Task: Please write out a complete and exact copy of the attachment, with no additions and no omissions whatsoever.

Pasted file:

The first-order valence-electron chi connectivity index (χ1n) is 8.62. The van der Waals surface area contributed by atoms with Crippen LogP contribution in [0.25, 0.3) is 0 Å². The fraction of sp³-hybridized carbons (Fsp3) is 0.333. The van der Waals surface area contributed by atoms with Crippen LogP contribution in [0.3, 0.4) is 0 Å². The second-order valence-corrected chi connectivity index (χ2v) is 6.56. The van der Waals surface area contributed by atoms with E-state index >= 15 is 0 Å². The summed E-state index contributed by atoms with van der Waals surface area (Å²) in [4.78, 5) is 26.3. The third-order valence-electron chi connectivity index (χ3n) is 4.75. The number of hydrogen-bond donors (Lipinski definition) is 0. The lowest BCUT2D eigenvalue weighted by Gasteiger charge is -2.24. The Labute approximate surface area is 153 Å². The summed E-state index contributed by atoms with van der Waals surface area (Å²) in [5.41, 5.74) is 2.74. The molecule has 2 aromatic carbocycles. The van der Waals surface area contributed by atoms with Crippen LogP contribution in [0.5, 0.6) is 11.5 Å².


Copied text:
The first-order valence-electron chi connectivity index (χ1n) is 8.62. The van der Waals surface area contributed by atoms with Crippen LogP contribution in [0.25, 0.3) is 0 Å². The fraction of sp³-hybridized carbons (Fsp3) is 0.333. The van der Waals surface area contributed by atoms with Crippen LogP contribution in [0.3, 0.4) is 0 Å². The second-order valence-corrected chi connectivity index (χ2v) is 6.56. The van der Waals surface area contributed by atoms with E-state index >= 15 is 0 Å². The summed E-state index contributed by atoms with van der Waals surface area (Å²) in [4.78, 5) is 26.3. The third-order valence-electron chi connectivity index (χ3n) is 4.75. The number of hydrogen-bond donors (Lipinski definition) is 0. The lowest BCUT2D eigenvalue weighted by Gasteiger charge is -2.24. The Labute approximate surface area is 153 Å². The summed E-state index contributed by atoms with van der Waals surface area (Å²) in [5.41, 5.74) is 2.74. The molecule has 2 aromatic carbocycles. The van der Waals surface area contributed by atoms with Crippen LogP contribution in [0.5, 0.6) is 11.5 Å².